Ancient History

Libya floods reveal forgotten structures in ancient Greek city near Derna

Devastating floods in Libya have exposed previously hidden archaeological structures in an ancient Greek city near Derna, prompting calls for preservation and restoration efforts.

The recent catastrophic floods that wreaked havoc across Libya have unexpectedly unveiled previously unknown structures at an ancient Greek city near Derna, posing a unique challenge for archaeologists and local authorities.

Libyan authorities, who arrived to assess the damage and salvage any historical remnants in the ancient city of Cyrene, stumbled upon structures that had lain hidden for centuries beneath layers of earth and debris.

Dr. Ahmed Issa from the Department of Archeology at Omar Al-Mukhtar University said that a national committee consisting of experts should be formed to classify the new archaeological monuments and develop a plan to restore the area.

Credit: AP Photo

A structure previously covered by mud and rubble revealed after floods

Cyrene, founded in 631 BC by Greek settlers, stands as a testament to the rich history of the region.

Flourishing during the fourth century BC, Cyrene became a hub of agricultural and commercial activity, and several Greek baths, the Temple of Zeus and the Temple of Apollo are among its notable landmarks.

The catastrophic floods that swept through Libya have had dire consequences, leading to the loss of thousands of lives, the destruction of residential buildings, and the obliteration of critical infrastructure such as roads and bridges, particularly in the city of Derna.

The toll continues to rise, with more than 11,000 reported fatalities and over 10,000 people still missing more than a week after the calamity, according to both the Libyan Red Crescent and the United Nations.

Specialist divers are still finding the bodies of people washed out to sea from Derna trapped beneath the water.

A week after a tsunami-sized flash flood devastated the Libyan coastal city of Derna, sweeping thousands to their deaths, the international aid effort to help the grieving survivors slowly gathered pace Sunday.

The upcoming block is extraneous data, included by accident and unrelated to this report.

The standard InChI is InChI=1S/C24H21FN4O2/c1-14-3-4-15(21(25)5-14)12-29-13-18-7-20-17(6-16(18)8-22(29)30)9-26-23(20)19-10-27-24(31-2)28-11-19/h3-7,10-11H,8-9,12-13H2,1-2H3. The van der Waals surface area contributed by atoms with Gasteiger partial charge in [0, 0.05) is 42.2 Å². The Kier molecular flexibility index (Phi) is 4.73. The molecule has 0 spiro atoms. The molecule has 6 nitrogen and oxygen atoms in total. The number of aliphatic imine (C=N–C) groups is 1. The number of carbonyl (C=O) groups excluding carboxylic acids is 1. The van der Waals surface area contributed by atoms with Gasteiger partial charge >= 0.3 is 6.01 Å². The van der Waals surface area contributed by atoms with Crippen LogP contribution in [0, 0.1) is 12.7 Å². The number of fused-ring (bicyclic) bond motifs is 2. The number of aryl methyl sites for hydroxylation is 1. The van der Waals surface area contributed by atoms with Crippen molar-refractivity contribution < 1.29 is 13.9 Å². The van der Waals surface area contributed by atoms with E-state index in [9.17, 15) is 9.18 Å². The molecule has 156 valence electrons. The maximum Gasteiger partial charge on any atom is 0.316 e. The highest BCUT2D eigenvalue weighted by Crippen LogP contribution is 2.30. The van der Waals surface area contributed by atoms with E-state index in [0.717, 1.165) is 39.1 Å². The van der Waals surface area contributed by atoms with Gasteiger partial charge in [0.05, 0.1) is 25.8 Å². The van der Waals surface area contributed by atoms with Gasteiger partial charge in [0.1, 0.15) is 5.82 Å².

Search-and-rescue teams wearing face masks and protective suits kept up the grim search for bodies or any survivors in the mud-caked wasteland of smashed buildings, crushed cars and uprooted trees.

Traumatised residents, 30,000 of whom are now homeless in Derna alone, badly need clean water, food, shelter and basic supplies amid a growing risk of cholera, diarrhoea, dehydration and malnutrition, UN agencies warn.

“In this city, every single family has been affected,” said one resident, Mohammad al-Dawali.

Another, Mohamed al-Zawi, 25, recounted how he saw “a large mountain of water bringing with it cars, people, belongings… and pouring everything out into the sea”.

Amid the chaos, the true death toll remained unknown, with untold numbers swept into the sea.

The health minister of the eastern administration, Othman Abdeljalil, has said 3,283 people were confirmed dead in Derna after another 31 bodies were recovered on Sunday.

Libyan officials and humanitarian organisations have warned, however, that the final toll could be much higher with thousands still missing.

UN Libya envoy Abdoulaye Bathily visited Derna on Saturday, and posted on X, formerly Twitter, that the devastation was “truly heart-wrenching. I saw firsthand the magnitude of the disaster. This crisis is beyond Libya’s capacity to manage, it goes beyond politics and borders.”

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